Western Support of Syrian Rebels May Bring Libyan Scenario Back

© REUTERS / Ammar AbdullahDamaged aid trucks are pictured after an airstrike on the rebel held Urm al-Kubra town, western Aleppo city, Syria September 20, 2016
Damaged aid trucks are pictured after an airstrike on the rebel held Urm al-Kubra town, western Aleppo city, Syria September 20, 2016 - Sputnik International
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German lawmaker Alexander Neu said that with no political settlement in sight, Syria runs a considerable risk of collapse of its statehood.

Russian Su-34 fighter-bomber aircraft carries out a strike against Daesh forces in Syria. - Sputnik International
Russia Came to Rescue Just as Syria Was 'Close to Falling in the Arms of Daesh'
MOSCOW (Sputnik) — The Russian campaign in Syria has weakened Islamic State (ISIL or Daesh), but the West’s continued support of "moderate" rebels can reverse stabilization processes underway in the country, German lawmaker Alexander Neu told Sputnik on Friday.

"Islamic State was weakened, but not irreversibly… Hence, [whether] Russia’s intervention has prevented Syria from becoming Iraq or Libya is not yet decided. The West and Turkey’s interest in supporting the insurgents and terrorists still exists," Neu, a member of a parliamentary defense committee said.

With no political settlement in sight, Syria runs a considerable risk of collapse of its statehood, Neu, of the far-left Die Linke party, said.

One year into the Russian offensive, Daesh militants have lost a lot of the ground and financial assets in Syria after Russia conducted surgical airstrikes against its oil infrastructure, convoys and arms supply routes.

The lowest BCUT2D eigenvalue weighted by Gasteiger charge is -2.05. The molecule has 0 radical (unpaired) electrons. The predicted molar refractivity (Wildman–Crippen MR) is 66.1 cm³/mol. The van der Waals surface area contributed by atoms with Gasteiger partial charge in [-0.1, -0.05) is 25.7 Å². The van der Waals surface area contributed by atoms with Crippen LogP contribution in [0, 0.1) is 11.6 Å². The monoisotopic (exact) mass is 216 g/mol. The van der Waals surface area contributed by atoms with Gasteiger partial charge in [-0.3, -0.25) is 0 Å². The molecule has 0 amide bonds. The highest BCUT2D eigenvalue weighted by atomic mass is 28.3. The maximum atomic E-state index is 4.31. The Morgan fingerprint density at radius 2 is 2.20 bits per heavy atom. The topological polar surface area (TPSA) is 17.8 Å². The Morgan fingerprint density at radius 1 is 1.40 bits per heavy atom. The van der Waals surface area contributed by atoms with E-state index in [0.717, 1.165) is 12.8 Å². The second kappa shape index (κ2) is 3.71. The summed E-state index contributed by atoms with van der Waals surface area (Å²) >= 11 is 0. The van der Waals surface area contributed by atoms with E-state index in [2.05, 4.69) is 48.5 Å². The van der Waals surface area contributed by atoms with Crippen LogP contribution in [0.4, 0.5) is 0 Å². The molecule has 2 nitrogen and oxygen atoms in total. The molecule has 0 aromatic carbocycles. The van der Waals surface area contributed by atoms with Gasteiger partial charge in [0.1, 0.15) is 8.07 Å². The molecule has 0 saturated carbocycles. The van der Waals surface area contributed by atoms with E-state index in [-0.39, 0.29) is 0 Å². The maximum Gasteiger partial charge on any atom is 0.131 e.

Russia's Sukhoi Su-34 Fullback tactical bombers strike ISIS sites in Syria - Sputnik International
Russian Aerial Campaign Spurred US Anti-Terror Efforts in Syria, Iraq
At the same time, the Pentagon has continued its train-and-equip effort for Syrian opposition forces despite failing to separate rebel troops in the country’s north from Daesh and the Nusra Front, now known as Jabhat Fateh al Sham, both outlawed in Russia.

Libya has been in a state of turmoil since 2011, when a civil war broke out in the country and long-standing leader Muammar Gaddafi was overthrown, and the country was contested by two rival governments — the internationally-recognized Council of Deputies based in Tobruk and the Tripoli-based General National Congress.

After the 2003 US invasion toppled Iraqi leader Saddam Hussein, the country has been engulfed in ongoing violence. Large swathes of Iraq are currently controlled by the Daesh jihadist group, outlawed in Russia.

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